Interest Rate Determinants
Interest rates are determined by the supply and demand for money, which are influenced by a variety of market forces. The most important of these are the policy actions of the Federal Reserve, which actively manages the rates that banks pay when they need money. Banks must borrow if their reserves fall below required levels. They can borrow from each other or from the Federal Reserve, and the Fed sets both rates – the Federal funds rate and the discount rate, respectively. When these rates go up, the rates banks charge their customers go up, too. The process is not instantaneous – it may take up to 18 months for the full impact to be felt throughout the economy.
Rising Interest Rates
Rising interest rates increase the cost of borrowing money, which reduces the amount of borrowing. Savings rates are likely to increase as people find they can earn higher returns on their savings. Mortgage rates rise, hurting first-time home buyers as well as those with adjustable rate loans. Businesses, too, find borrowing more expensive. Expansion plans may be put on hold, and lines of credit for financing inventories become more expensive. Customer purchase made on credit also decline, hurting business sales.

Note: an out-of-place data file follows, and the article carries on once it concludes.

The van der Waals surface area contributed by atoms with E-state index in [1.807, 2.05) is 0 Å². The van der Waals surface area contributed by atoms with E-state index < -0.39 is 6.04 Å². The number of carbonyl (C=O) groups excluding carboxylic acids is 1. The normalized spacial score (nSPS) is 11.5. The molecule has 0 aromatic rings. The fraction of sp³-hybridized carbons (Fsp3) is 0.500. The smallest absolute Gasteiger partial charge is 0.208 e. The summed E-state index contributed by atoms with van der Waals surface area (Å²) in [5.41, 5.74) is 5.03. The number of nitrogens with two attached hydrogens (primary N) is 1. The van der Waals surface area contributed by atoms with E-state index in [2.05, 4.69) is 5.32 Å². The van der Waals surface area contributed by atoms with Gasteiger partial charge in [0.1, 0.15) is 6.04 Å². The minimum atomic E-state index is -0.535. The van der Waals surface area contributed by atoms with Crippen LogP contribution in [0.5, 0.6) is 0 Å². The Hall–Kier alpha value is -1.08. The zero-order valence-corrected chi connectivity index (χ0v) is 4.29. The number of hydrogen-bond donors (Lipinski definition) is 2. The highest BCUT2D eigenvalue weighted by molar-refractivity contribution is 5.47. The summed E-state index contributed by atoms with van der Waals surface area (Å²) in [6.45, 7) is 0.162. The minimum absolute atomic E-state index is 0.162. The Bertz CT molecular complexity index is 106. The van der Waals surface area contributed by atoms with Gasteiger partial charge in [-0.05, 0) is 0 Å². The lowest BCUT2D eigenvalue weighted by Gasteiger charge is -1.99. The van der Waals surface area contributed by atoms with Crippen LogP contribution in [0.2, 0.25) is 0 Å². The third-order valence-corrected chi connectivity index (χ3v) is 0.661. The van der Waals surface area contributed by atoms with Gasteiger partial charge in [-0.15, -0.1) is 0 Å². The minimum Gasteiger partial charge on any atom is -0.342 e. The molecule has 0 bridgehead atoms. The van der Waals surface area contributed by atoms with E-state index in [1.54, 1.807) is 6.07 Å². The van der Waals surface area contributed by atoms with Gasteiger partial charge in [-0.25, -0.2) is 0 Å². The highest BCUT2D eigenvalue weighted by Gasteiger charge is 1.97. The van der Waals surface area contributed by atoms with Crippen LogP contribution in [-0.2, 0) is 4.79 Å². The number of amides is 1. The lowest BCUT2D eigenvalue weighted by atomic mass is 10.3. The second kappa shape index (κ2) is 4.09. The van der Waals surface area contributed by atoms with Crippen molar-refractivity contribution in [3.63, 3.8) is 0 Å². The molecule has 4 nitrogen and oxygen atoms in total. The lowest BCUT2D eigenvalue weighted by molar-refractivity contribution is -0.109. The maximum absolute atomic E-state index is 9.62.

Falling Interest Rates
When interest rates fall, people have less incentive to save. Borrowing becomes more affordable, and both consumers and businesses are likely to increase their debt. With increased spending by consumers and businesses, lower interest rates are bullish for the national economy. Lower interest rates bring lower mortgage rates, which lower monthly mortgage payments. This stimulates the housing sector, which is critical for national economic growth. In fact, if the economy is weak or in a recession, the Fed's policy is to cut interest rates to stimulate growth.
Interest payments on the national debt pose a significant threat to the economy should rates rise. As the national debt rises, the federal government borrows, issuing both short-term and long-term securities. When Treasury notes and bonds mature, they are rolled over to new notes and bonds at the prevailing rates. As long as rates remain low the interest payments remain manageable. But if interest rates rise, debt service will grow – both in absolute terms and as a percentage of the federal budget.